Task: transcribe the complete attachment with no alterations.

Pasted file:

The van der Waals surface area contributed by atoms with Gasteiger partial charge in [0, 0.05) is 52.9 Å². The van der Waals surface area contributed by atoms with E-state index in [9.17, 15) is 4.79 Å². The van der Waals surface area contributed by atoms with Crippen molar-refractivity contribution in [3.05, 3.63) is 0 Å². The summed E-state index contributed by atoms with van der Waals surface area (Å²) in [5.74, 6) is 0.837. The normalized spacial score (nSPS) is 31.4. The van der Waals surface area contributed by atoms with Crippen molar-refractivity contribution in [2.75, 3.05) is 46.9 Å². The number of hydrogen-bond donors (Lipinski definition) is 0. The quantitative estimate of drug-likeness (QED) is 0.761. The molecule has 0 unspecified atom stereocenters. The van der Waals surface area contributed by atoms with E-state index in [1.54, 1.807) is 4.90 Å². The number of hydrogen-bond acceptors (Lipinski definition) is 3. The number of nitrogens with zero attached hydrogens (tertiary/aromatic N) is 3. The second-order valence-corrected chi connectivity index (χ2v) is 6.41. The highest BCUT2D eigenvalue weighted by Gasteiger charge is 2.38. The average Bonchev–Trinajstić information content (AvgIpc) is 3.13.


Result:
The van der Waals surface area contributed by atoms with Gasteiger partial charge in [0, 0.05) is 52.9 Å². The van der Waals surface area contributed by atoms with E-state index in [9.17, 15) is 4.79 Å². The van der Waals surface area contributed by atoms with Crippen molar-refractivity contribution in [3.05, 3.63) is 0 Å². The summed E-state index contributed by atoms with van der Waals surface area (Å²) in [5.74, 6) is 0.837. The normalized spacial score (nSPS) is 31.4. The van der Waals surface area contributed by atoms with Crippen molar-refractivity contribution in [2.75, 3.05) is 46.9 Å². The number of hydrogen-bond donors (Lipinski definition) is 0. The quantitative estimate of drug-likeness (QED) is 0.761. The molecule has 0 unspecified atom stereocenters. The van der Waals surface area contributed by atoms with E-state index in [1.54, 1.807) is 4.90 Å². The number of hydrogen-bond acceptors (Lipinski definition) is 3. The number of nitrogens with zero attached hydrogens (tertiary/aromatic N) is 3. The second-order valence-corrected chi connectivity index (χ2v) is 6.41. The highest BCUT2D eigenvalue weighted by Gasteiger charge is 2.38. The average Bonchev–Trinajstić information content (AvgIpc) is 3.13.